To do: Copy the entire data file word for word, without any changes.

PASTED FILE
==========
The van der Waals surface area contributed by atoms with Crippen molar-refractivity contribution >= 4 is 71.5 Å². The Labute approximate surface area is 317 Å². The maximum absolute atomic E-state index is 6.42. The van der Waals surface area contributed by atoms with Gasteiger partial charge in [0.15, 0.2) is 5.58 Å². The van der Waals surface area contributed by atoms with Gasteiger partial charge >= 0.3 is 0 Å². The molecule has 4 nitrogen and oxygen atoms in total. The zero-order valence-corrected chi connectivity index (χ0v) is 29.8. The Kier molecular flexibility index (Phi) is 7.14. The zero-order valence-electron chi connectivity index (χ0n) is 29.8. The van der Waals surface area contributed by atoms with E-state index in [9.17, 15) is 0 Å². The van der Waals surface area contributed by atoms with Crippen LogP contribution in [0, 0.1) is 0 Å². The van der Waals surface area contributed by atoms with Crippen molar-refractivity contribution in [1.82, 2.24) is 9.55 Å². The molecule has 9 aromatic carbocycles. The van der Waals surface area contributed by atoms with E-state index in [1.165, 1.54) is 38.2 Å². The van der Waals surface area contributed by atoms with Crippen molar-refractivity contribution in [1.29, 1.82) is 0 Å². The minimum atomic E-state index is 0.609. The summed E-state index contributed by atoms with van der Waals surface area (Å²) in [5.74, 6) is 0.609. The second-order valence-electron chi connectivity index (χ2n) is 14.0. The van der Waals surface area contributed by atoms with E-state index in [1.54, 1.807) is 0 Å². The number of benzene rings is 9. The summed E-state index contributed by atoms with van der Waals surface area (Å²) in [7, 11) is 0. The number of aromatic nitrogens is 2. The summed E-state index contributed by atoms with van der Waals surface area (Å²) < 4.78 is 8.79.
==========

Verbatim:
The van der Waals surface area contributed by atoms with Crippen molar-refractivity contribution >= 4 is 71.5 Å². The Labute approximate surface area is 317 Å². The maximum absolute atomic E-state index is 6.42. The van der Waals surface area contributed by atoms with Gasteiger partial charge in [0.15, 0.2) is 5.58 Å². The van der Waals surface area contributed by atoms with Gasteiger partial charge >= 0.3 is 0 Å². The molecule has 4 nitrogen and oxygen atoms in total. The zero-order valence-corrected chi connectivity index (χ0v) is 29.8. The Kier molecular flexibility index (Phi) is 7.14. The zero-order valence-electron chi connectivity index (χ0n) is 29.8. The van der Waals surface area contributed by atoms with E-state index in [9.17, 15) is 0 Å². The van der Waals surface area contributed by atoms with Crippen LogP contribution in [0, 0.1) is 0 Å². The van der Waals surface area contributed by atoms with Crippen molar-refractivity contribution in [1.82, 2.24) is 9.55 Å². The molecule has 9 aromatic carbocycles. The van der Waals surface area contributed by atoms with E-state index in [1.165, 1.54) is 38.2 Å². The van der Waals surface area contributed by atoms with Crippen molar-refractivity contribution in [1.29, 1.82) is 0 Å². The minimum atomic E-state index is 0.609. The summed E-state index contributed by atoms with van der Waals surface area (Å²) in [5.74, 6) is 0.609. The second-order valence-electron chi connectivity index (χ2n) is 14.0. The van der Waals surface area contributed by atoms with E-state index in [1.54, 1.807) is 0 Å². The number of benzene rings is 9. The summed E-state index contributed by atoms with van der Waals surface area (Å²) in [7, 11) is 0. The number of aromatic nitrogens is 2. The summed E-state index contributed by atoms with van der Waals surface area (Å²) < 4.78 is 8.79.